Collaboration key to supporting patients with endometriosis and pelvic pain

Since opening six months ago, the Garden Pelvic Pain Clinic is hitting its stride, with a robust multidisciplinary team helping people suffering from endometriosis and pelvic pain.

With endometriosis affecting one in nine Australian women, the Australian Government has funded 20 endometriosis and pelvic pain clinics across Australia, including the Garden Pelvic Pain Clinic in Murdoch, to build the capacity of primary care to manage this condition and improve access to expert, multidisciplinary services.

Patients are provided with a personalised, evidence-based treatment plan through education, support and connection to a qualified multi-disciplinary team. Clinicians are focussed on the impact pain is having on a patient’s life and are led by treatment goals identified by patients, including improving quality of life, effective pain management, and improved daily functioning.

The Garden Pelvic Pain Clinic team with one of their patients.

The Garden Pelvic Pain Clinic practice owner Dr Andrew Leech said patients feel heard and reassured they are in the right place to get the support they need.

“All patients receive a 45-minute screening phone call with our practice nurse ahead of booking their appointment, which determines if they are suitable for the service, and identifies the symptoms they are experiencing and the impact on their life.

“Our team works closely together to support our patients and ease the burden on them having to re-tell their story multiple times.”

Collaboration has been key to the successful operating of the clinic, with Dr Leech highlighting the value of strong relationships with local specialists.

Focused on a holistic model, the team includes an on-site pelvic pain physiotherapist who provides non-medicinal treatment for patients. The clinic has also started running pelvic pain specific pilates classes, facilitating peer support and connection and allowing patients to exercise in a supportive environment.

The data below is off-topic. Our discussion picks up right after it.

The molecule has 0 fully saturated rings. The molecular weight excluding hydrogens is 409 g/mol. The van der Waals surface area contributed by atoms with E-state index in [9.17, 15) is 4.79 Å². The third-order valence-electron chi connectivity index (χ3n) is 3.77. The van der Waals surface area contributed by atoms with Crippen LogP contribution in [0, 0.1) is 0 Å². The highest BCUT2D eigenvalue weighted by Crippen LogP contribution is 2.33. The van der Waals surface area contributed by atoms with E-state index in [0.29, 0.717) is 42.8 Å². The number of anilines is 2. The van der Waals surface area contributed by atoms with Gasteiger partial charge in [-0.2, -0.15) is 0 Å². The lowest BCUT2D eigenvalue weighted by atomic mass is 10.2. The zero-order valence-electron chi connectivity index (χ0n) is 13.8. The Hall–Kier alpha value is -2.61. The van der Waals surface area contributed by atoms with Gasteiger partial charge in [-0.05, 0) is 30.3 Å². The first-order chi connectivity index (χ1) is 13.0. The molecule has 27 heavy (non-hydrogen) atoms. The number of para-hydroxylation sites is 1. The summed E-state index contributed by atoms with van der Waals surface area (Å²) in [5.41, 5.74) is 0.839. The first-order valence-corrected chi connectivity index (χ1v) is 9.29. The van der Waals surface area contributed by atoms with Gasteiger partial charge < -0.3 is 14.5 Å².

Since accepting patients in September 2023, 184 women have visited the clinic with an average of 2.88 interventions per patient. The clinic provides final discharge letters and a summary for a patient’s treating GP, encouraging the ongoing care to continue with their regular GP.

Dr Leech said this model of care is the future of primary care for chronic conditions, due to the speed of the process, accuracy of treatment, and access to a valuable multidisciplinary team.

“Patients especially appreciate being listened to (often for the first time about their pelvic pain) and being given time through longer appointments to holistically engage with their often-complex issues.”

Staff at the clinic have undertaken 14 education sessions around endometriosis and pelvic pain. These were run by allied health or specialist providers in endometriosis and chronic pelvic pain. Topics included the psychological impact of chronic pain, the challenges around diagnosis, and difficulties that minority groups may face finding the right care for endometriosis and pelvic pain. This has led to increased team satisfaction and upskilling, with staff appreciating being able to use their clinical reasoning skills to manage complex and interesting patient presentations.

The team will be visiting Broome and Fitzroy Crossing to connect with local GPs and find out more about the needs of Aboriginal women suffering from endometriosis and pelvic pain in these communities.

The Garden Pelvic Pain Clinic offer services across WA through GP, nurse and pelvic physiotherapist appointments via telehealth (video or phone). Existing and new patients can find out more and register for an initial appointment at or by phoning 08 6186 7992.

This activity has been supported by funding provided by the Australian Government under the PHN Program.